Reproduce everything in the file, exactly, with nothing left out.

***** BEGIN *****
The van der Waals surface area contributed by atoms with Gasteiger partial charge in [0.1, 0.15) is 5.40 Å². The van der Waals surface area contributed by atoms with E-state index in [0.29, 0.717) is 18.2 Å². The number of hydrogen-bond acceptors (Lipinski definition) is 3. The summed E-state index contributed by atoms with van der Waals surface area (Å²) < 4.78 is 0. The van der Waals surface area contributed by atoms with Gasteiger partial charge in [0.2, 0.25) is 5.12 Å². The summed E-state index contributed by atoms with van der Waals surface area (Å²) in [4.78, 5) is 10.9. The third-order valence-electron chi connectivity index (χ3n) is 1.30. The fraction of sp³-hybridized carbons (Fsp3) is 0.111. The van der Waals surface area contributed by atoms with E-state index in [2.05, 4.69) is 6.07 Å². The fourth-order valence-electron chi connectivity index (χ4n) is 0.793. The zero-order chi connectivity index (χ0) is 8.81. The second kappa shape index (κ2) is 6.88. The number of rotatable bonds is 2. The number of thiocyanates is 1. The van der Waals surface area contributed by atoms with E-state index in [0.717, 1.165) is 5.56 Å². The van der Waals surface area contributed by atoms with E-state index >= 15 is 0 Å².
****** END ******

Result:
The van der Waals surface area contributed by atoms with Gasteiger partial charge in [0.1, 0.15) is 5.40 Å². The van der Waals surface area contributed by atoms with E-state index in [0.29, 0.717) is 18.2 Å². The number of hydrogen-bond acceptors (Lipinski definition) is 3. The summed E-state index contributed by atoms with van der Waals surface area (Å²) < 4.78 is 0. The van der Waals surface area contributed by atoms with Gasteiger partial charge in [0.2, 0.25) is 5.12 Å². The summed E-state index contributed by atoms with van der Waals surface area (Å²) in [4.78, 5) is 10.9. The third-order valence-electron chi connectivity index (χ3n) is 1.30. The fraction of sp³-hybridized carbons (Fsp3) is 0.111. The van der Waals surface area contributed by atoms with E-state index in [2.05, 4.69) is 6.07 Å². The fourth-order valence-electron chi connectivity index (χ4n) is 0.793. The zero-order chi connectivity index (χ0) is 8.81. The second kappa shape index (κ2) is 6.88. The number of rotatable bonds is 2. The number of thiocyanates is 1. The van der Waals surface area contributed by atoms with E-state index in [0.717, 1.165) is 5.56 Å². The van der Waals surface area contributed by atoms with E-state index >= 15 is 0 Å².